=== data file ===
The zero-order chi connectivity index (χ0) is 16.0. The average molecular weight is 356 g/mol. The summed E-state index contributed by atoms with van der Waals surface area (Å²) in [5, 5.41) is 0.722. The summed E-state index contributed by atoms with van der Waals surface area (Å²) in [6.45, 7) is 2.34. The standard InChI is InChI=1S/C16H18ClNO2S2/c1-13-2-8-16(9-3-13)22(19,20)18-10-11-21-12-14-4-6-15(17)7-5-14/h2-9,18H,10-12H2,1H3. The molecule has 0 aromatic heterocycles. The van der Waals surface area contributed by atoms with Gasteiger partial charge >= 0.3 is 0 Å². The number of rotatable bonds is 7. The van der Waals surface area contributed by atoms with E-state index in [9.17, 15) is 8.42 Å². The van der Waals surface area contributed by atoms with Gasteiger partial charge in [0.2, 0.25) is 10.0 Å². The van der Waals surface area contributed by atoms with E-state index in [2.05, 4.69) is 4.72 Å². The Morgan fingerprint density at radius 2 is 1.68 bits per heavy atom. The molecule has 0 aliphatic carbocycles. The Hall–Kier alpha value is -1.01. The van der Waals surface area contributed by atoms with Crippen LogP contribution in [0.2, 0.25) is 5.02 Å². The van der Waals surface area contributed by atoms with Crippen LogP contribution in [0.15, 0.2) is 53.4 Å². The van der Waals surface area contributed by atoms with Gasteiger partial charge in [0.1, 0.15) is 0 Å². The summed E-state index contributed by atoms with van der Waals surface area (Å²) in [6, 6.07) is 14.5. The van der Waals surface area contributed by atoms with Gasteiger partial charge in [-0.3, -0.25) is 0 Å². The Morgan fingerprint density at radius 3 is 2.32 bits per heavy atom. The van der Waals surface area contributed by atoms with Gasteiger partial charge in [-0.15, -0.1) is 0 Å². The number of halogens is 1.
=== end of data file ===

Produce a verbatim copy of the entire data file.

The zero-order chi connectivity index (χ0) is 16.0. The average molecular weight is 356 g/mol. The summed E-state index contributed by atoms with van der Waals surface area (Å²) in [5, 5.41) is 0.722. The summed E-state index contributed by atoms with van der Waals surface area (Å²) in [6.45, 7) is 2.34. The standard InChI is InChI=1S/C16H18ClNO2S2/c1-13-2-8-16(9-3-13)22(19,20)18-10-11-21-12-14-4-6-15(17)7-5-14/h2-9,18H,10-12H2,1H3. The molecule has 0 aromatic heterocycles. The van der Waals surface area contributed by atoms with Gasteiger partial charge >= 0.3 is 0 Å². The number of rotatable bonds is 7. The van der Waals surface area contributed by atoms with E-state index in [9.17, 15) is 8.42 Å². The van der Waals surface area contributed by atoms with Gasteiger partial charge in [0.2, 0.25) is 10.0 Å². The van der Waals surface area contributed by atoms with E-state index in [2.05, 4.69) is 4.72 Å². The Morgan fingerprint density at radius 2 is 1.68 bits per heavy atom. The molecule has 0 aliphatic carbocycles. The Hall–Kier alpha value is -1.01. The van der Waals surface area contributed by atoms with Crippen LogP contribution in [0.2, 0.25) is 5.02 Å². The van der Waals surface area contributed by atoms with Crippen LogP contribution in [0.15, 0.2) is 53.4 Å². The van der Waals surface area contributed by atoms with Gasteiger partial charge in [0.1, 0.15) is 0 Å². The summed E-state index contributed by atoms with van der Waals surface area (Å²) in [6, 6.07) is 14.5. The van der Waals surface area contributed by atoms with Gasteiger partial charge in [-0.3, -0.25) is 0 Å². The Morgan fingerprint density at radius 3 is 2.32 bits per heavy atom. The van der Waals surface area contributed by atoms with Gasteiger partial charge in [-0.15, -0.1) is 0 Å². The number of halogens is 1.